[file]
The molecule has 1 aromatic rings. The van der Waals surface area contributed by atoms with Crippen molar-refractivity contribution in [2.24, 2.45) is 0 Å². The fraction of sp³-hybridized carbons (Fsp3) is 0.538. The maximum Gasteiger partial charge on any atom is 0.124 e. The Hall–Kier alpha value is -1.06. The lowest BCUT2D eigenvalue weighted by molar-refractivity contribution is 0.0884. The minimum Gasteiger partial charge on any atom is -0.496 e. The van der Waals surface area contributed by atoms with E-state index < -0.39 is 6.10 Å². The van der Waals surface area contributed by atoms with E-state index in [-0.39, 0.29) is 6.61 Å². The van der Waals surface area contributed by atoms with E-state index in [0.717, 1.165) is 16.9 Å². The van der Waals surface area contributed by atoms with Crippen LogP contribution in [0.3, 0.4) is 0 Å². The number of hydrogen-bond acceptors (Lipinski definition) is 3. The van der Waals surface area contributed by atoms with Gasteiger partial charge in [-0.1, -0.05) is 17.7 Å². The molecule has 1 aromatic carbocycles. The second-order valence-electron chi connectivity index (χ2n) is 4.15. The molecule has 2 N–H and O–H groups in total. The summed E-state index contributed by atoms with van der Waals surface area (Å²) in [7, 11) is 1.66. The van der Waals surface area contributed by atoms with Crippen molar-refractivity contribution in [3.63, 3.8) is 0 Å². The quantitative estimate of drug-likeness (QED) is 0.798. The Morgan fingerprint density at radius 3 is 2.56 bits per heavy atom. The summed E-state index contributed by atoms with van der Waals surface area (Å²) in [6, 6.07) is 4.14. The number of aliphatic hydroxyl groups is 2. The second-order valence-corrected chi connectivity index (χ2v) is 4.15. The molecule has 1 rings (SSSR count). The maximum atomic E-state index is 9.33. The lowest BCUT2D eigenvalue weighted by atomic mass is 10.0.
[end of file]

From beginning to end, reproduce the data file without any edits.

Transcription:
The molecule has 1 aromatic rings. The van der Waals surface area contributed by atoms with Crippen molar-refractivity contribution in [2.24, 2.45) is 0 Å². The fraction of sp³-hybridized carbons (Fsp3) is 0.538. The maximum Gasteiger partial charge on any atom is 0.124 e. The Hall–Kier alpha value is -1.06. The lowest BCUT2D eigenvalue weighted by molar-refractivity contribution is 0.0884. The minimum Gasteiger partial charge on any atom is -0.496 e. The van der Waals surface area contributed by atoms with E-state index < -0.39 is 6.10 Å². The van der Waals surface area contributed by atoms with E-state index in [-0.39, 0.29) is 6.61 Å². The van der Waals surface area contributed by atoms with E-state index in [0.717, 1.165) is 16.9 Å². The van der Waals surface area contributed by atoms with Crippen LogP contribution in [0.3, 0.4) is 0 Å². The number of hydrogen-bond acceptors (Lipinski definition) is 3. The van der Waals surface area contributed by atoms with Gasteiger partial charge in [-0.1, -0.05) is 17.7 Å². The molecule has 1 aromatic carbocycles. The second-order valence-electron chi connectivity index (χ2n) is 4.15. The molecule has 2 N–H and O–H groups in total. The summed E-state index contributed by atoms with van der Waals surface area (Å²) in [7, 11) is 1.66. The van der Waals surface area contributed by atoms with Crippen molar-refractivity contribution in [3.63, 3.8) is 0 Å². The quantitative estimate of drug-likeness (QED) is 0.798. The Morgan fingerprint density at radius 3 is 2.56 bits per heavy atom. The summed E-state index contributed by atoms with van der Waals surface area (Å²) in [6, 6.07) is 4.14. The number of aliphatic hydroxyl groups is 2. The second-order valence-corrected chi connectivity index (χ2v) is 4.15. The molecule has 1 rings (SSSR count). The maximum atomic E-state index is 9.33. The lowest BCUT2D eigenvalue weighted by atomic mass is 10.0.